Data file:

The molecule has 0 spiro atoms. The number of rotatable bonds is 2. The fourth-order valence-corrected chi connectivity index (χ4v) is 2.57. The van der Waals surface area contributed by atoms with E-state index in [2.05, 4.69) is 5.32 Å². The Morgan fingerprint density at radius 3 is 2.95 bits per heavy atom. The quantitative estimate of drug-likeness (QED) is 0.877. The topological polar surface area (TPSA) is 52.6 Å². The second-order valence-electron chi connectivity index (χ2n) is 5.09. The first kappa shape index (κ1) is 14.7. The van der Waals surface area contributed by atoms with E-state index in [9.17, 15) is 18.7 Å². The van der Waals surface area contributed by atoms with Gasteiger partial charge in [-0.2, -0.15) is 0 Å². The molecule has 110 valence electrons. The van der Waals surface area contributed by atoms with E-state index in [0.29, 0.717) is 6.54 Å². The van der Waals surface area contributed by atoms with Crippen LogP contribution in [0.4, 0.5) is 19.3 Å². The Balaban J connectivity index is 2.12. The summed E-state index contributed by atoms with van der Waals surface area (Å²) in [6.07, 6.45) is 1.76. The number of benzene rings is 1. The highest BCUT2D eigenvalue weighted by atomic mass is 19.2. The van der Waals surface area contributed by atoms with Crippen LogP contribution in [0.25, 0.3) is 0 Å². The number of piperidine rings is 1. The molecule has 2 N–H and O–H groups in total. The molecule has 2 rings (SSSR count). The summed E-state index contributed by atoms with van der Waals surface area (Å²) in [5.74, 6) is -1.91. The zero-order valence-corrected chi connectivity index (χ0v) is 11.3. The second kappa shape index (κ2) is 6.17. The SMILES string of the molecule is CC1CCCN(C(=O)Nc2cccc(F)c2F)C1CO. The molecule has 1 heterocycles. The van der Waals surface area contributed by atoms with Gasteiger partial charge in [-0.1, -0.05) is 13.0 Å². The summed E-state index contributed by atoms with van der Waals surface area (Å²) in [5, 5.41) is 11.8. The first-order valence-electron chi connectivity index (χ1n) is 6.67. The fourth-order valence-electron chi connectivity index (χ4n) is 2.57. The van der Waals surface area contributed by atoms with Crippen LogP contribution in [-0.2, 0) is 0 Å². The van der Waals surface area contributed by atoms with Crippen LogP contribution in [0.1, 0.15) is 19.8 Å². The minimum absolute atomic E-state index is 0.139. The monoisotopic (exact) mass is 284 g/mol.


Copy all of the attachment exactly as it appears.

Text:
The molecule has 0 spiro atoms. The number of rotatable bonds is 2. The fourth-order valence-corrected chi connectivity index (χ4v) is 2.57. The van der Waals surface area contributed by atoms with E-state index in [2.05, 4.69) is 5.32 Å². The Morgan fingerprint density at radius 3 is 2.95 bits per heavy atom. The quantitative estimate of drug-likeness (QED) is 0.877. The topological polar surface area (TPSA) is 52.6 Å². The second-order valence-electron chi connectivity index (χ2n) is 5.09. The first kappa shape index (κ1) is 14.7. The van der Waals surface area contributed by atoms with E-state index in [9.17, 15) is 18.7 Å². The van der Waals surface area contributed by atoms with Gasteiger partial charge in [-0.2, -0.15) is 0 Å². The molecule has 110 valence electrons. The van der Waals surface area contributed by atoms with E-state index in [0.29, 0.717) is 6.54 Å². The van der Waals surface area contributed by atoms with Crippen LogP contribution in [0.4, 0.5) is 19.3 Å². The Balaban J connectivity index is 2.12. The summed E-state index contributed by atoms with van der Waals surface area (Å²) in [6.07, 6.45) is 1.76. The number of benzene rings is 1. The highest BCUT2D eigenvalue weighted by atomic mass is 19.2. The van der Waals surface area contributed by atoms with Crippen LogP contribution in [0.25, 0.3) is 0 Å². The number of piperidine rings is 1. The molecule has 2 N–H and O–H groups in total. The molecule has 2 rings (SSSR count). The summed E-state index contributed by atoms with van der Waals surface area (Å²) in [5.74, 6) is -1.91. The zero-order valence-corrected chi connectivity index (χ0v) is 11.3. The second kappa shape index (κ2) is 6.17. The SMILES string of the molecule is CC1CCCN(C(=O)Nc2cccc(F)c2F)C1CO. The molecule has 1 heterocycles. The van der Waals surface area contributed by atoms with Gasteiger partial charge in [-0.1, -0.05) is 13.0 Å². The summed E-state index contributed by atoms with van der Waals surface area (Å²) in [5, 5.41) is 11.8. The first-order valence-electron chi connectivity index (χ1n) is 6.67. The fourth-order valence-electron chi connectivity index (χ4n) is 2.57. The van der Waals surface area contributed by atoms with Crippen LogP contribution in [-0.2, 0) is 0 Å². The van der Waals surface area contributed by atoms with Crippen LogP contribution in [0.1, 0.15) is 19.8 Å². The minimum absolute atomic E-state index is 0.139. The monoisotopic (exact) mass is 284 g/mol.